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Let the saffron pistils steep in very hot water. Cook the rice with vegetable stock. When cooked, add the saffron. Once the rice is whipped, garnish the dish with powder or fresh truffle. A risotto with all the essence of the flower and … nothing else.


Also called ‘red gold’ in the kitchen, saffron is the precious spice par excellence and one of the most expensive in the world, especially considering its extremely long and difficult processing. The harvest period is from mid-October to mid-November. The stigmas are harvested one by one exclusively by hand according to an extremely delicate procedure. And as many as one hundred and twenty thousand flowers are needed to obtain one kilo of spice! Saffron flowers are violet-coloured in a number of three to five per plant.
Saffron is obtained from the flower stigmas of Crocus sativus, also known as true saffron, a plant of the Iridaceae family. The term is derived from the Arabic zaʿfarān, meaning the crocus. Its documented history begins with an Assyrian botanical treatise from the 7th century BC, and for over four millennia it was traded and used. Approximately 150 flowers together yield 1 g of dried saffron pistils. It is the precious spice par excellence, counted among the most expensive in the world. The typical golden-yellow hue used to colour dishes and fabrics is due to a carotenoid pigment, crocin.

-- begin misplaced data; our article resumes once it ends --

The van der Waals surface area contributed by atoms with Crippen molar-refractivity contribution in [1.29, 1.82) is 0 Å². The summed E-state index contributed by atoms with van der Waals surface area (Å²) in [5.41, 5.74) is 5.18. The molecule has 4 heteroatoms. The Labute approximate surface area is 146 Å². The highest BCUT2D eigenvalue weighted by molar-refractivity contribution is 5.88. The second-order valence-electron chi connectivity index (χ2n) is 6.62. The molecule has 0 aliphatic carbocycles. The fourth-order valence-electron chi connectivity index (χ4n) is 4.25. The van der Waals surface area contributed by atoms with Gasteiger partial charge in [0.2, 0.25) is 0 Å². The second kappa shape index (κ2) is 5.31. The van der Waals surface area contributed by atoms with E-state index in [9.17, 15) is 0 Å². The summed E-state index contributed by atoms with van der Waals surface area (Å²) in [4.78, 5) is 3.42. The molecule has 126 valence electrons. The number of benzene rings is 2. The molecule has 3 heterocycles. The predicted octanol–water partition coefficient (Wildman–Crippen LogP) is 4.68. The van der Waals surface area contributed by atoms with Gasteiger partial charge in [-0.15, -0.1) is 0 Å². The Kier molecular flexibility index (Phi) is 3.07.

Iranian saffron production currently accounts for 90% of world production, but in Italy we also boast of the excellence of this production in Sardinia, Abruzzo, Umbria and, of course, Tuscany with the recognition of protected designation of origin.
Selektia saffron comes from the Tuscan hills and when you have a precious ingredient like this, the only thing to do is to enhance its essentiality and enjoy it in purity. We show you how to do it with the help of chef Cristina Pistolesi.